How-to Infuse Your Booze |

How-to Infuse Your Booze

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Infusing liquor with a new set of flavors is something you can do in fairly low tech way. All you need is a sterile glass container with a lid, the spirit of your choice, and the infusion ingredient(s). Add the ingredient to the booze, and let the mixture sit in a cool, dark place for a week or two. Easy right? Here are some tips to get you started.
Choose Your Spirit
Vodka, rum, tequila, and brandy are easiest to infuse. Whiskey and gin start out with more flavors and aromatics, so it's a little more challenging to add flavor of your own that marries well with the existing herbal or smoky notes. An exception to the no whiskey/gin rule is bourbon which takes very naturally to a wide variety of flavors — strawberry, cherry, pear, peanuts and of course bacon. And while infusing gin with citrus or herbs can be tricky, it does take well to tomatoes, cucumbers, or teas.

You want a nice spirit for this, but it doesn't have to be too nice. Higher end hooch won't carry the flavors any better than medium shelf so save those for drinking straight. But stay away from the cheapest choices. Rotgut will always be rotgut, no matter how many herbs and spices you add.

Choose Your Primary Flavor
This is where you you want to invest in quality ingredients. The better the flavors you put in, the better your final infusion will be. Use the lushest, ripest fruit or vegetable you can find, the freshest herbs. If you want citrus flavors, it is better to use the rinds than the pulps, for a purer flavor.

Choose Your Secondary Flavors
The secondary flavor will make your mix more complex by either complimenting and heightening the original flavor, or by smoothing it out.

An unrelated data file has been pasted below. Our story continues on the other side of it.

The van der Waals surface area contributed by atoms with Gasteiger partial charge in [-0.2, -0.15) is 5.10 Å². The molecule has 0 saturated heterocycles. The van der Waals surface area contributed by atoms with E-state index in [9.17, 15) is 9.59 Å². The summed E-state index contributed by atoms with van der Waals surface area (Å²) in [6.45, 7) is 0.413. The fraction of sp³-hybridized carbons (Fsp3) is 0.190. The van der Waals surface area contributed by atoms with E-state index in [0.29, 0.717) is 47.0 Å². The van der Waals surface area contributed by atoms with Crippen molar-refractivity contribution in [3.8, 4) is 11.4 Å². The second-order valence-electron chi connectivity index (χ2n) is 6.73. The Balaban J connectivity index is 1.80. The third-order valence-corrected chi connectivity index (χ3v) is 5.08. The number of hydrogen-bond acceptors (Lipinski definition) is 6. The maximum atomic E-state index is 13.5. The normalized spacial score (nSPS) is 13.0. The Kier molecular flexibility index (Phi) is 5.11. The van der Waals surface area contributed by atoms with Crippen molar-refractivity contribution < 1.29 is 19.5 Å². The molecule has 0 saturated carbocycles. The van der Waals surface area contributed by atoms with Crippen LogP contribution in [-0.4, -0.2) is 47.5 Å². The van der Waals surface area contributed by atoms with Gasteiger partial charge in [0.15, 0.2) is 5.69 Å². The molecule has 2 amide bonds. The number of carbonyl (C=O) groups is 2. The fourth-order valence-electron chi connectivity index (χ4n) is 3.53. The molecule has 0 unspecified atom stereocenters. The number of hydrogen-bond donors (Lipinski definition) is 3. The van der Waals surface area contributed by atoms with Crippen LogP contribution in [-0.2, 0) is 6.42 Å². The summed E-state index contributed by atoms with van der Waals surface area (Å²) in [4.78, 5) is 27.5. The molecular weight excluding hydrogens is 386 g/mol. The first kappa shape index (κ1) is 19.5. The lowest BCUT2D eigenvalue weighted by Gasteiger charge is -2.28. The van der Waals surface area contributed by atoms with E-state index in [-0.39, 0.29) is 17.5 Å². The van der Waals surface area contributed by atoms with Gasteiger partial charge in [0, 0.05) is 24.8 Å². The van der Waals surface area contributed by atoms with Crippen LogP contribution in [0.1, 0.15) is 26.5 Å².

Mix It Up
Place your ingredients in the jar and cover fully with your spirit. Seal it tightly.

Taste Regularly
Taste your infusion daily. That's right daily. Some ingredients and flavors can take as long as ten days to fully bloom and develop while others can be done in just a few days. Be especially wary of ingredients like peppers and cloves which can become overwhelming very quickly. If the brew is weaker than you would like after a few days, feel free to add more of your ingredients. When your infusion tastes the way you like it it's done. Remember to make sure that your containers are tightly sealed between tastings.

Yes, the ingredients look really pretty in the jar or bottle. But remember that as long as the ingredient is in there, it is leaching flavor into the liquid, which can become overwhelming. Also now you have all of those bourbon-soaked cherries, or rum infused pineapple slices for snacking, garnish, or ingredients in another dish.


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